PR: Also, how do you select, edit, process your images and then decide on a final sequence and order etc.,?

SI: It’s hard to define a specific process relating to selection. With each different collaboration the approach is likely to be different, either confirming or disrupting narrative, depending again on context. Though I do find it interesting that as much as we make selections, we still seem to have thousands of them, maybe when we press the delete button to deselect we are making a most definitive selection!


PR: What is the difference for you between photographing an artist/sculptor as a collaborative work and a photograph as portraiture?

SI: In a sense photographing an artists work is always a collaboration, between both the individuals involved and between the object and the camera. Working within a premeditated collaboration allows an exploration of the intersection between the work being completed and it being photographed.

There is always a tension between what a photograph is and what we might want to say about or attribute to it, a tension between notions of intention and authorship.  When we describe a photograph of an artist or their work as a portrait we confer the authorship to the photographer, the artist submits themselves and their work and with it authorship of the image to the photographer. The artist is still the author of the work shown in the image but not of the image itself.

In submitting to be photographed, the work goes through a metaphysical process whereby it becomes something else. It is not necessarily a copy, as it is now represented in another medium. It’s dimensions and materiality have been altered. The image begins to take on multiple identities, the relationship between the original object and its image begin to blur.


PR: It seems important that these images not only question the framing and stillness of photographs but also capture internal spaces – can you comment on the space in which the images are set – and why this is important?

SI: A camera gobbles up space with a voracious appetite, in a fraction of a second it can render an inordinate amount of information. When the camera photographs a space it photographs all the things in that space and a narrative begins to emerge where the image can be seen to be about that space, or the content of that image can be subjected to further narratives and concerns.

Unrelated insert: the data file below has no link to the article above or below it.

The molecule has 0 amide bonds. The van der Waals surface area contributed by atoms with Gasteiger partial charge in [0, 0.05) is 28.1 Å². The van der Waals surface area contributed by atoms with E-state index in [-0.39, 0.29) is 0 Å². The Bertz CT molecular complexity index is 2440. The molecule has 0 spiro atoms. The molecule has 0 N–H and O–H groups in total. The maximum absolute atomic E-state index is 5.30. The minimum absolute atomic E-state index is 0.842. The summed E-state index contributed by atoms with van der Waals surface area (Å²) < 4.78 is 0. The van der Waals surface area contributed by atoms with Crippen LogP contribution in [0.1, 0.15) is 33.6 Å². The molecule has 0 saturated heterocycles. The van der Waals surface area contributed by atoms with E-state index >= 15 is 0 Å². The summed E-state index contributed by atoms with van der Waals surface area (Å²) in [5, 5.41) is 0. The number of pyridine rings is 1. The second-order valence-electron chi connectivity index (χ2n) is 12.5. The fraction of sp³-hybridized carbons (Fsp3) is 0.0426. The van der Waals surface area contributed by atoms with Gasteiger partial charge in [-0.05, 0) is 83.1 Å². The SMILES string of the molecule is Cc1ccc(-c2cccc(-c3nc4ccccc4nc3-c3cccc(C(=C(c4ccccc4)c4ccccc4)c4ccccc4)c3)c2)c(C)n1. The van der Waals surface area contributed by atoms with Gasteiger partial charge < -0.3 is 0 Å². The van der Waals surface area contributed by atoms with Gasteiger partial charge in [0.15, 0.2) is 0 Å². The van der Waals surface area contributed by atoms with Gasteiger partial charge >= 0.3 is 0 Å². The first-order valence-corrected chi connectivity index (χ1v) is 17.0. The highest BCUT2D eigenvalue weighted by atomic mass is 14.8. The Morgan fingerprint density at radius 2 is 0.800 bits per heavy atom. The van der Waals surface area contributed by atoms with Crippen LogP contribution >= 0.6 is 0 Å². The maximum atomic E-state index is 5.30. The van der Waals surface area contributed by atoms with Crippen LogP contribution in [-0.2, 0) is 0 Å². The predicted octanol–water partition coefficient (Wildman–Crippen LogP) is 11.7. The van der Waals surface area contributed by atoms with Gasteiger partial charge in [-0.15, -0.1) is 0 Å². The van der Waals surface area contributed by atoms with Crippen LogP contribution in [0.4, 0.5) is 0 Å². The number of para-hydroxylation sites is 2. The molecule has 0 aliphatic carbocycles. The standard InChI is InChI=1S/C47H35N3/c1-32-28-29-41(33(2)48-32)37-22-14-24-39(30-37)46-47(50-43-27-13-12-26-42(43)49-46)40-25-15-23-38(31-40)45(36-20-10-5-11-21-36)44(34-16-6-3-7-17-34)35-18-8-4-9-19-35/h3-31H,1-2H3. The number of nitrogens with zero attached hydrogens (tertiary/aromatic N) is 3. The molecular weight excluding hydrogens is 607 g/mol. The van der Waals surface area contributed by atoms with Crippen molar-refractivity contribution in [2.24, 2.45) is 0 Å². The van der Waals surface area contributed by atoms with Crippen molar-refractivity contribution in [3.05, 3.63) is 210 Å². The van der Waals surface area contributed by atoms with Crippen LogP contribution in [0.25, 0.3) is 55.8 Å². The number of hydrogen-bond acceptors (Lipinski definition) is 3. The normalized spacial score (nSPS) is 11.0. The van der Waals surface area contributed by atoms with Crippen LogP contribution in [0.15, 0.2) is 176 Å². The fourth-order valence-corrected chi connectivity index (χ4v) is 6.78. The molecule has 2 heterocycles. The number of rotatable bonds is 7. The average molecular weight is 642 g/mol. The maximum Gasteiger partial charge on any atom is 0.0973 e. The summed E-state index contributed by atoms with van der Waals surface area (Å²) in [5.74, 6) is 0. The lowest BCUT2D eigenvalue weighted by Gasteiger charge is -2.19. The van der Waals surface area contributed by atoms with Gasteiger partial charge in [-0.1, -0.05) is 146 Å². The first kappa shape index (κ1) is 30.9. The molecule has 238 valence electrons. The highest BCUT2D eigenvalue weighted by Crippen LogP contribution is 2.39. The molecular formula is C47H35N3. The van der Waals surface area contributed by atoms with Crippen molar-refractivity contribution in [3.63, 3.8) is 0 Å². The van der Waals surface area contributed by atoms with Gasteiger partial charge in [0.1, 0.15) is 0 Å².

By working in a more neutral studio space, [which provides minimal visual information about itself] the notion of space as it exists within the camera  begins to become more prominent. It’s about trying to address the idea of a ubiquitous space as opposed to a specific one, to marvel at the cameras ability to dialogue with space rather than to simply copy it.


PR: Has this collaboration with Nicola been challenging in ways you did not expect – and, if so, how?

SI: Through collaboration we can take this event, [photographing a piece of work] and begin to stretch it. We can explore the degree to which a physical work may be conceived as image as much as object and reflect upon the fact that works are seen, [and therefore known?] more by their image than by their physical presence. We can ask to what degree does the object serve the image when the more accepted scenario is one of the image serving the object.


PR: Is there anything else you think important to add?

SI: The majority of my photography work is to some degree or other in collaboration with other artists where the challenge of representing art through photography is the central concern.  The ambiguities that exist between a work and a photograph of that work and the ensuing skewing of things like intention determine a constant adjustment of expectations.

Poems linked to ideas, energy and themes in Steve Iles’s work:

Rembrandt’s Late Self-Portraits: Elizabeth Jenningshttp://www.poetryarchive.org/poem/rembrandts-late-self-portraits

Thirteen Ways of Looking at a Blackbird: Wallace Stevens

A PDF pack containing interviews with each of the artists exhibiting in Open 2: Pieces of You is available to download here.